Thursday, June 10, 1999 Published at 11:35 GMT 12:35 UK
Business: The Economy
Software scams grow
Contracts between businesses and software suppliers are often less than clear
UK companies are being forced into paying out tens of thousands of pounds in a software scam known as stiffing. The term is used for the sharp practices of computer companies who overcharge their business customers.
There is nothing illegal about it - some of the world's largest software companies have been doing it to some of the biggest companies in the world.
IT departments are landed with huge and entirely unforeseen bills from the suppliers of office software for allegedly infringing the small print in software licence agreements. Users are told that they must stump up the cash or forfeit their right to use crucial software.
The problem lies with 'third-party software' or software which has been sold on to companies who did not write it. It is further licensed - and not sold - to users under very specific terms.
"If it doesn't say in the licence you can do it, then you probably can't" explained managing editor of Computer Weekly magazine, Karl Schneider.
The bills may start arriving when a company restructures or is involved in a merger. Geoff Petherick, chief executive of UK Computer Measurement Group (UKCMG) said that he has heard of one company being charged an incredible £1.6m "just for changing names."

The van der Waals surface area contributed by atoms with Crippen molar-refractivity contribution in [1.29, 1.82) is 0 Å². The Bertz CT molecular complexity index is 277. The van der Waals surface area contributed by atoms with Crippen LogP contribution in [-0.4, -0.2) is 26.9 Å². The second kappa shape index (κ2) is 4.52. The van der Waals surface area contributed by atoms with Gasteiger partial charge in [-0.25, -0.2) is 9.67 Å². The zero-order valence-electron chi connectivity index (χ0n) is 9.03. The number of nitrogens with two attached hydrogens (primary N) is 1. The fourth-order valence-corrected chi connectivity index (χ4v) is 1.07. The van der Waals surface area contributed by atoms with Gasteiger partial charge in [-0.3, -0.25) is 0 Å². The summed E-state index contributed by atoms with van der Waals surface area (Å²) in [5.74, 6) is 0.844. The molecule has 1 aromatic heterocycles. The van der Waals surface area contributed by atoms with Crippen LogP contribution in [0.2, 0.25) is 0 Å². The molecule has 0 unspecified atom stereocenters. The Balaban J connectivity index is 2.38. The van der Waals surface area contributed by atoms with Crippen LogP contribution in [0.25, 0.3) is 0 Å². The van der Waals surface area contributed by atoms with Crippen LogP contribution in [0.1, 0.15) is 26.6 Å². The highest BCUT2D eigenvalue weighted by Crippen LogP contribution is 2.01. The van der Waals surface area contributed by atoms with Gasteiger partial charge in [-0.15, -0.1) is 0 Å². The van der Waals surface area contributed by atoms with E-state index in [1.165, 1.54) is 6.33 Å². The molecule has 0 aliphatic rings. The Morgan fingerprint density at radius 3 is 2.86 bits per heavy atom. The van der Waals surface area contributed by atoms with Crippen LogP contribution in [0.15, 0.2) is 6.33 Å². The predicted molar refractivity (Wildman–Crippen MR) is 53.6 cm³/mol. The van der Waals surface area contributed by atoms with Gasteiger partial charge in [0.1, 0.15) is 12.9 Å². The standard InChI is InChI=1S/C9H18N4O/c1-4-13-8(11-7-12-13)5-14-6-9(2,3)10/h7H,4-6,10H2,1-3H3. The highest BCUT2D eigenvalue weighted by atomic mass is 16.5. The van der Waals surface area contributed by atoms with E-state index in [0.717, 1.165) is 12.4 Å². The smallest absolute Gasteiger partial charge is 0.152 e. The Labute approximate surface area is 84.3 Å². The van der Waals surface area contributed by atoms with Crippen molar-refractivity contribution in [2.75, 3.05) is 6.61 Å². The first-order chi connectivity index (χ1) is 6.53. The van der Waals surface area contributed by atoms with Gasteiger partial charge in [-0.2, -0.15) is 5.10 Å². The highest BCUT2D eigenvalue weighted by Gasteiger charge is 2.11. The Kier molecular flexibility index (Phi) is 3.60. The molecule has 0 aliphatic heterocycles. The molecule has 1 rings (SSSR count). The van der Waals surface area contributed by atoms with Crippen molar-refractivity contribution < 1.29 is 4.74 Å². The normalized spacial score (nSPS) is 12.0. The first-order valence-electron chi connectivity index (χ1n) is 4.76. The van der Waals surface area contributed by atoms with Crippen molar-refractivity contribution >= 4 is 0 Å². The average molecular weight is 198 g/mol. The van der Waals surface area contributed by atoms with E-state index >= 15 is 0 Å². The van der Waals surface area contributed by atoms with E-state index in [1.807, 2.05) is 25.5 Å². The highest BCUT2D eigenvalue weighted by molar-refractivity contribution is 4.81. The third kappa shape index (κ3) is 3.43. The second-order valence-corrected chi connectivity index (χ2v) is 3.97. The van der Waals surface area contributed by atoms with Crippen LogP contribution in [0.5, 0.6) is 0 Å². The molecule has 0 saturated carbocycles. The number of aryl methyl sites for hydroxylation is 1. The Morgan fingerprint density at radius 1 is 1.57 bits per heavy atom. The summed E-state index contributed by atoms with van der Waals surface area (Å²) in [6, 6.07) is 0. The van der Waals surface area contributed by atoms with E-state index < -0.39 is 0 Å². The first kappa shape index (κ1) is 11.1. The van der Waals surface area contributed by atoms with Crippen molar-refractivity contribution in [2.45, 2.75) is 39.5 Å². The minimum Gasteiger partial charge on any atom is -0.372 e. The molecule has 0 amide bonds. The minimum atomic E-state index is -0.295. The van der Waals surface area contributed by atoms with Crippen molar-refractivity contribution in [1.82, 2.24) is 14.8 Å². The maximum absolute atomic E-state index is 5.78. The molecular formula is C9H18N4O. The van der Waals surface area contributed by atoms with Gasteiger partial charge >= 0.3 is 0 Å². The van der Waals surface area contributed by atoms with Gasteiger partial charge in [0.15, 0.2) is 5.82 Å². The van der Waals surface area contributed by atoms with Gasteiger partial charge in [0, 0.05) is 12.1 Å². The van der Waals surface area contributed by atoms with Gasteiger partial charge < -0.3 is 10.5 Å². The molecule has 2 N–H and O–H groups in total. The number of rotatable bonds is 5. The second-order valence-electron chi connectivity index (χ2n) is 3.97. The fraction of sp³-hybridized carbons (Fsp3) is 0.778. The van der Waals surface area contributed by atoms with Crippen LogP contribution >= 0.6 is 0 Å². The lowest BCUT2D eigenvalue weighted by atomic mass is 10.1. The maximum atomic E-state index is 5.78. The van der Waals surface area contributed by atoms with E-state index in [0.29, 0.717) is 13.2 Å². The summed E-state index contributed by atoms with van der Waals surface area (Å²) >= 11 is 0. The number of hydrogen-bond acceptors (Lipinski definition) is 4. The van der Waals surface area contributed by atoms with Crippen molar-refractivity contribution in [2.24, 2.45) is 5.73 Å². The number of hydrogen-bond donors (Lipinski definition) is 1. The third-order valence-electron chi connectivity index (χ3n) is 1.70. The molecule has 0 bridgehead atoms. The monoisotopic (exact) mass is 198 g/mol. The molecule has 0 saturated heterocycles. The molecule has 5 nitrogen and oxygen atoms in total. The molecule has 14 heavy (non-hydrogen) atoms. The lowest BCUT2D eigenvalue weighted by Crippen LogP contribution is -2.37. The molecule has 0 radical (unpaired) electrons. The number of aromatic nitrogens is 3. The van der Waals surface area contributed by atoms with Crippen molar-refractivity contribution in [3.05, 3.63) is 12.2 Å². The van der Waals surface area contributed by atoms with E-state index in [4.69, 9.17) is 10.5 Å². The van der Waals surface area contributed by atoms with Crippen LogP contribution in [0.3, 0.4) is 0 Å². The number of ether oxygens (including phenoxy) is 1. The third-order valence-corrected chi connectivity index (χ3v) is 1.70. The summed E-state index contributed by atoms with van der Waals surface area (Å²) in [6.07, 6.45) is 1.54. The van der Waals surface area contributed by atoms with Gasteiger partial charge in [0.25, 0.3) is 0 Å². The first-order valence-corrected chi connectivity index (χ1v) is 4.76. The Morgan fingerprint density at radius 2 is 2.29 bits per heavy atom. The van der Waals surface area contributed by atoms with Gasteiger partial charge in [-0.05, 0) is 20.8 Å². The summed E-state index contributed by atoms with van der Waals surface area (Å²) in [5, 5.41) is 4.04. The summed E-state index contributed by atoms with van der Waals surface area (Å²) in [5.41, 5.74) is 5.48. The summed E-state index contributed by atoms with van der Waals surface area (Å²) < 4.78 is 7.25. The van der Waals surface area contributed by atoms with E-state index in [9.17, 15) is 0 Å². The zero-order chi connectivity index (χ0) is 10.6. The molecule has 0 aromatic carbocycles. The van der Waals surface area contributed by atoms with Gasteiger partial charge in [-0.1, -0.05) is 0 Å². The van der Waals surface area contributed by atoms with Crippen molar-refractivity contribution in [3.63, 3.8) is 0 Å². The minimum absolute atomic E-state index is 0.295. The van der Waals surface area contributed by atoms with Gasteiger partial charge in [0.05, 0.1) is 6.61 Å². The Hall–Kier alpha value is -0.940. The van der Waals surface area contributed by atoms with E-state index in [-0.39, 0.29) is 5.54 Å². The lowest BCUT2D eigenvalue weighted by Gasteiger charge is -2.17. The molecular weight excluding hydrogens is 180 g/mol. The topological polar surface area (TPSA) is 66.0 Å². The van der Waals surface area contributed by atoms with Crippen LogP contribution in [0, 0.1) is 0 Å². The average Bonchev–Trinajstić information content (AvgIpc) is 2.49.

But it can also fall prey for something as simple as loading its software onto new hardware, or allowing contractors access to the software.
'Stamp Out Stiffing'
Computer Weekly has been leading the 'Stamp Out Stiffing' campaign to draw attention to the practice. Karl Schneider says that nearly a third of businesses have been stiffed by a software supplier. A Computer Weekly survey shows how much money stiffed companies have been losing:
Geoff Petherick attributes the scams in part to bad management, but believes companies are being stung for not examining software licence agreements thoroughly enough.
"If you badly need that software, frequently a licence is signed very quickly. It may be particular software that you need for which that is the only supplier on the market," he said.
In many cases licences have been drawn up several years ago and incorporate contracts entirely inappropriate for today's marketplace.
John Lister, IT director of the supermarket chain Asda, explained how some software suppliers have been making money for fixing the Millennium bug in existing software.
"They tell you that they're not going to give you a millennium-compliant version, and then offer you a new product running into several hundreds of thousands of pounds." This is despite the company having an existing contract to maintain software and to ensure that it is bug-free.
Mr Petherick, along with IT industry parliamentary lobby group Eurim, has called a special meeting next month to discuss the problem. In attendance will be representatives from the DTI and Cabinet Office. An investigation by the Office of Fair Trading (OFT) may also be in the offing.
The Economy Contents